Performance Ground

Performance Ground was founded in order to empower athletes of all levels to unlock their body’s best performance.

I really loved this mission and so didn’t think twice about working with the team in order to develop my strength, work on my weaknesses and become the best athlete that I can. 

Performance Ground is based in Holborn which is right in the heart of London: 

Performance ground

Although I don’t live in London, I am still able to work with Performance Ground online. You can start to work with them too, simply check out their online forums! But, when I can get to London I always make sure to pop in to the awesome gym and catch up with the team because that is how I know that I am on track, and also ensure that I am doing everything properly.

Also, the gym really is one of the coolest, and best equipped gyms that I have seen in London. So I wouldn’t want to miss out! I mean just check out these images of the facility that I found on the Performance Gym website (and I guarantee the facility does look like that as I have been there!):

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According to Performance Ground, ‘the facility that is revolutionizing Central London’s fitness industry’.

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Not only is the gym awesome, always super tidy and full of top end equipment, what they believe in is great too:

  1. Being the best: We are committed to being the best in sports performance.
  2. Accessibility: Science driven performance coaching has been accessible to elite athletes only. We make it accessible to athletes of all levels and individuals of all backgrounds.
  3. Camaraderie: We believe in creating a community of like minded people.

I really enjoy working with Performance Ground to improve myself, and boost my strength.

I personally work with Tristan who is the Performance Director. He has years’ of experience in coaching strength and conditioning to amateur and elite athletes across a number of different sports- I think I am his first race walker! He, like the other members of the Performance Ground team, know what they are talking about and have worked with me as an individual.

Here are a couple of pictures of me working hard on my stability, control and strength.

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Want to find out more? 

For more information on Performance Ground, to see what other services they offer, or to see how you can get involved check out their website here: https://trainwithpg.com/  or send them an email: info@trainwithpg.com

Don’t miss the Performance Ground blog

Also, makes sure to check out their blog because it is full of interesting content that will help you to be the best you can be, whether you are a rugby player, runner or want to build strength for day to day activities. The blog is available on the Performance Ground website, you can find it here: https://trainwithpg.com/blog/

Momentum Nutrition: Catalyst Pre-Workout

Momentum Nutrition’s CATALYST pre-workout supplement has been scientifically produced in order to help promote endurance, recovery, energy, and muscle growth, whilst reducing soreness. And it tastes great!
Like all of Momentum Nutrition’s products, CATALYST has been researched backed as MN don’t believe in pseudo-scientific ingredients that may or may not do what they’re supposed to. According to MN, the ingredients in CATALYST have actually been proven to work.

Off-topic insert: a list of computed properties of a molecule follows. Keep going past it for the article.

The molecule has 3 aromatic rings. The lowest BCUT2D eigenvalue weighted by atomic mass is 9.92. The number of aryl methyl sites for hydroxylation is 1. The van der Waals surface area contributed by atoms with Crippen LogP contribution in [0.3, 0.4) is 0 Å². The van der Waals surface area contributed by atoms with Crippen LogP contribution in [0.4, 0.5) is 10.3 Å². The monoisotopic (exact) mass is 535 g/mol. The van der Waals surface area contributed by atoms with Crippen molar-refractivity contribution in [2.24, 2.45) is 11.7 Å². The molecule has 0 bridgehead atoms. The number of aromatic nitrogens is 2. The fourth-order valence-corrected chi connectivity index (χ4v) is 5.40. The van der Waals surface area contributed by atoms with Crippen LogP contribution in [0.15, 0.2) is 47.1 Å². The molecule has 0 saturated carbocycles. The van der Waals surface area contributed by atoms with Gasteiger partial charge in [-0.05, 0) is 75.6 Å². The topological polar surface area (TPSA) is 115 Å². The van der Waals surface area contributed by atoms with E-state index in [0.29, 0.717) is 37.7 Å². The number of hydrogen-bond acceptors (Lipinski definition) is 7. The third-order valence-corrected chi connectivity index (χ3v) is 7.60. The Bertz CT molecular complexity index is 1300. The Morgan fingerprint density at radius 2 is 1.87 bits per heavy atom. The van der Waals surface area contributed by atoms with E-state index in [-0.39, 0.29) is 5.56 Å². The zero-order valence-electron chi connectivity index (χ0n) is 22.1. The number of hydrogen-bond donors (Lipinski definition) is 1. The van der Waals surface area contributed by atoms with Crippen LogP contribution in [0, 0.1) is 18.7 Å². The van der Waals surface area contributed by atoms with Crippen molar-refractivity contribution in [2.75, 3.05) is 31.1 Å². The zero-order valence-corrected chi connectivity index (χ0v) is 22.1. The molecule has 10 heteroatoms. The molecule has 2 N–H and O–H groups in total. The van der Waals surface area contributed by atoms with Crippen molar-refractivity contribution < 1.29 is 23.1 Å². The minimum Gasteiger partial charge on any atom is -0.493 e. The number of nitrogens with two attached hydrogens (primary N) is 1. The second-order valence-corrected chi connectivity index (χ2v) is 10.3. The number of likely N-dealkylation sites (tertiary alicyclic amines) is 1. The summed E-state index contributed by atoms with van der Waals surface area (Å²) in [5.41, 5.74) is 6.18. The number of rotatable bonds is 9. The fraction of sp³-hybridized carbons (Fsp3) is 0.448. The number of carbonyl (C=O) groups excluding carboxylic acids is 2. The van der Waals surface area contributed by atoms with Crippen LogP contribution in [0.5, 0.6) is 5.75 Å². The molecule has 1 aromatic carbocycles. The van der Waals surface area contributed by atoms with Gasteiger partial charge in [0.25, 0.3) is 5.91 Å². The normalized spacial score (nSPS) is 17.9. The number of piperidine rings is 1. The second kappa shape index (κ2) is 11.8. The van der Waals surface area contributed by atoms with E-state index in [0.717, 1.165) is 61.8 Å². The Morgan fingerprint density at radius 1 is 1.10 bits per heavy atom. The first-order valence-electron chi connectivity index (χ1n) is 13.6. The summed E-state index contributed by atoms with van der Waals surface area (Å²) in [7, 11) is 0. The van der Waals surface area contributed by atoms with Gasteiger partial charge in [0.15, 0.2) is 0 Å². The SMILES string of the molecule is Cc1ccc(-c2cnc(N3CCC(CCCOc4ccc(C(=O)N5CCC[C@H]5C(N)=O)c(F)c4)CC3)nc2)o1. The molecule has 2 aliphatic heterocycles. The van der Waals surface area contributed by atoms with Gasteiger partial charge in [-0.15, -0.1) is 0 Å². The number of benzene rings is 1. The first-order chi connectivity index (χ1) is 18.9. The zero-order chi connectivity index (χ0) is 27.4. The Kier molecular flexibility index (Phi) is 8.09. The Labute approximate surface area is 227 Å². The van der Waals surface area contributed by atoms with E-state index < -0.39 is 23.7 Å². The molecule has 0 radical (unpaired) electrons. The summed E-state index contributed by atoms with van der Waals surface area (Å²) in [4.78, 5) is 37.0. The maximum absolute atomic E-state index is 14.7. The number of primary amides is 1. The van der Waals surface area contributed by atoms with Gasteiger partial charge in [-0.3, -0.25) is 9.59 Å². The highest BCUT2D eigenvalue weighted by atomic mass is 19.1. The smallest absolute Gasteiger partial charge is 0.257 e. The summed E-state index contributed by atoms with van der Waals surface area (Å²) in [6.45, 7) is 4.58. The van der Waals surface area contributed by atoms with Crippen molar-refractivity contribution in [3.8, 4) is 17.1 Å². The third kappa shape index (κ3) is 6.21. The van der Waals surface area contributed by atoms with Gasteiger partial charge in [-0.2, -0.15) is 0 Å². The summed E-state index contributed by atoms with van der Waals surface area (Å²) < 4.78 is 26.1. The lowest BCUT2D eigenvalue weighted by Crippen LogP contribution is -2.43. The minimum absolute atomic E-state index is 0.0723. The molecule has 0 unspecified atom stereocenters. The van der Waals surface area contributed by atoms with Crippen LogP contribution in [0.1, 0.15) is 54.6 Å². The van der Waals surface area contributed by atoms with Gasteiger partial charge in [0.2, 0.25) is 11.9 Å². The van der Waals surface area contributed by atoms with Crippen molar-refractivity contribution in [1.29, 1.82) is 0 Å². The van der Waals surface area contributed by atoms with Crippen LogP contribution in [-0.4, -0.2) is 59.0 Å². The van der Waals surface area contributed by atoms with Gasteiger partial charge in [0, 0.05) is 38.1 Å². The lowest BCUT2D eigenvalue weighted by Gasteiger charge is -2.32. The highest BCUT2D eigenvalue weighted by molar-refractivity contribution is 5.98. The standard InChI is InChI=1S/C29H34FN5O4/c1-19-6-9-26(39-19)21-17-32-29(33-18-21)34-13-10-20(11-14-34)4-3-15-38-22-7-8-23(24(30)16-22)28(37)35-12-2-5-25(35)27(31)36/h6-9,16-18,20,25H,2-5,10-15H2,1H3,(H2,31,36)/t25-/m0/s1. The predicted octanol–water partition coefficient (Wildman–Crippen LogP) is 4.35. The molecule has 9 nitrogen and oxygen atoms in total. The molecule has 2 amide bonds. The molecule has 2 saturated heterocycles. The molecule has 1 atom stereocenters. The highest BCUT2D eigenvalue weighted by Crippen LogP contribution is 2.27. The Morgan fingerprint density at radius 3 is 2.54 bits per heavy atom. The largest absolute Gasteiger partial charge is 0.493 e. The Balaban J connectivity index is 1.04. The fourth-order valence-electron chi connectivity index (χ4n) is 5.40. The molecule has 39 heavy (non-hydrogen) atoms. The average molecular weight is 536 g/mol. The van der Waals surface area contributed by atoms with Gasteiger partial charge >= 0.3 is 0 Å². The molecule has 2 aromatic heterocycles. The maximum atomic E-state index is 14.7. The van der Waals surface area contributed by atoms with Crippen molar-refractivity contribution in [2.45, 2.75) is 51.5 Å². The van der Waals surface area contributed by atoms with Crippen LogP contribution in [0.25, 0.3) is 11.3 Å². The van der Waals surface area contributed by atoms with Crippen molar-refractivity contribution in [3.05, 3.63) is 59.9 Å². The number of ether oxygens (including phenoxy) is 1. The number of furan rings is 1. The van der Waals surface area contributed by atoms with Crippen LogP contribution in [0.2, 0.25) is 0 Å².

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Additionally, because MN believe that it is not enough just to include the right ingredients, their CATALYST pre-workout has been produced so that each serving provides true clinical doses of all the key ingredients needed for the beneficial effects. No need to double dose, or take on board huge quantities of supplements.
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Another great aspect of MN is that they are 100% transparent and honest. They promise that we will never see a proprietary blend on any Momentum Nutrition product. They also promise to never deceive customers by not listing the precise doses of each individual ingredient. I think that this is really important, especially when supplements can become dangerous if they are not taken as they should be.
I tried the Peach Mango and Blueberry Lemonade flavours and both tasted great! Not too sweet, and not too strong- which meant that I was able to train and race without a horrible taste or cloying lingering sweetness. A real revelation for me in terms of pre-workouts!
I loved how CATALYST contained no artificial dyes, sugar, or “filler” ingredients because it meant that I could concentrate on my performance and not on thinking about what horrible ingredients i had just consumed!
Read on to find out more about the ingredients…. 
MN’s CATALYST pre-workout combines some of the best ingredients for optimal results.
  • A non-essential amino acid that is needed in order for the body to make Carnosine which can delay fatigue in the working muscle by reducing the build-up of lactic acid. The result: greater muscular endurance.
  • Research suggests that Beta-Alanine can increase Carnosine levels by 20-80% at daily doses ranging from 2-6g.
  • CATALYST provides 3.2g, and this amount of daily Beta-Alanine supplementation can increase muscular Carnosine levels by roughly 44% over 4 weeks.

Betaine

  • Betaine is the amino acid Glycine with three methyl groups attached.
  • Over time, betaine supplementation has been shown to increase power output and/or muscular endurance at doses of 2.5g daily.
  • CATALYST contains 2.5g- most competitor pre-workout mixes only contain 1.25g.

Agmatine Sulfate

  • Agmatine can stimulate the release of β-endorphin which increases glucose uptake in muscle tissue, and is capable of improving performance (more glucose in muscle tissue) as well as supporting a lean body composition (less glucose in fat cells).